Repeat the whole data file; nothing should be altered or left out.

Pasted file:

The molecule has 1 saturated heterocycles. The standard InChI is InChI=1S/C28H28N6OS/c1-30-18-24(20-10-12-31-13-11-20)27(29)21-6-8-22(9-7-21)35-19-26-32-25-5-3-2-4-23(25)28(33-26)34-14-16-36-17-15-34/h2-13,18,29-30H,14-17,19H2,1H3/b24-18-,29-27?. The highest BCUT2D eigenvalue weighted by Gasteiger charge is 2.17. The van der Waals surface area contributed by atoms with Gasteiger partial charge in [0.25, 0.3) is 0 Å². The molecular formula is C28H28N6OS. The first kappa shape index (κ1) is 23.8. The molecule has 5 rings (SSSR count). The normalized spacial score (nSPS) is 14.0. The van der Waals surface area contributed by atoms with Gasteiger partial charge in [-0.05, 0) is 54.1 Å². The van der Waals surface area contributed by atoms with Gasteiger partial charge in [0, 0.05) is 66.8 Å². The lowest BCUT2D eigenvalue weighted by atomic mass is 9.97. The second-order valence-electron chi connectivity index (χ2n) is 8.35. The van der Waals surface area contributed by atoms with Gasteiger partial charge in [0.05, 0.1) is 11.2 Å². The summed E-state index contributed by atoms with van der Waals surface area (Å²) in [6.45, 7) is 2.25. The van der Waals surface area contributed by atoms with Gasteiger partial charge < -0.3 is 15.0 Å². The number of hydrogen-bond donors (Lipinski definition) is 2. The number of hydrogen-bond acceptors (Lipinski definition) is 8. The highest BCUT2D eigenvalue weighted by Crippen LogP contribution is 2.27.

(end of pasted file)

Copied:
The molecule has 1 saturated heterocycles. The standard InChI is InChI=1S/C28H28N6OS/c1-30-18-24(20-10-12-31-13-11-20)27(29)21-6-8-22(9-7-21)35-19-26-32-25-5-3-2-4-23(25)28(33-26)34-14-16-36-17-15-34/h2-13,18,29-30H,14-17,19H2,1H3/b24-18-,29-27?. The highest BCUT2D eigenvalue weighted by Gasteiger charge is 2.17. The van der Waals surface area contributed by atoms with Gasteiger partial charge in [0.25, 0.3) is 0 Å². The molecular formula is C28H28N6OS. The first kappa shape index (κ1) is 23.8. The molecule has 5 rings (SSSR count). The normalized spacial score (nSPS) is 14.0. The van der Waals surface area contributed by atoms with Gasteiger partial charge in [-0.05, 0) is 54.1 Å². The van der Waals surface area contributed by atoms with Gasteiger partial charge in [0, 0.05) is 66.8 Å². The lowest BCUT2D eigenvalue weighted by atomic mass is 9.97. The second-order valence-electron chi connectivity index (χ2n) is 8.35. The van der Waals surface area contributed by atoms with Gasteiger partial charge in [0.05, 0.1) is 11.2 Å². The summed E-state index contributed by atoms with van der Waals surface area (Å²) in [6.45, 7) is 2.25. The van der Waals surface area contributed by atoms with Gasteiger partial charge < -0.3 is 15.0 Å². The number of hydrogen-bond donors (Lipinski definition) is 2. The number of hydrogen-bond acceptors (Lipinski definition) is 8. The highest BCUT2D eigenvalue weighted by Crippen LogP contribution is 2.27.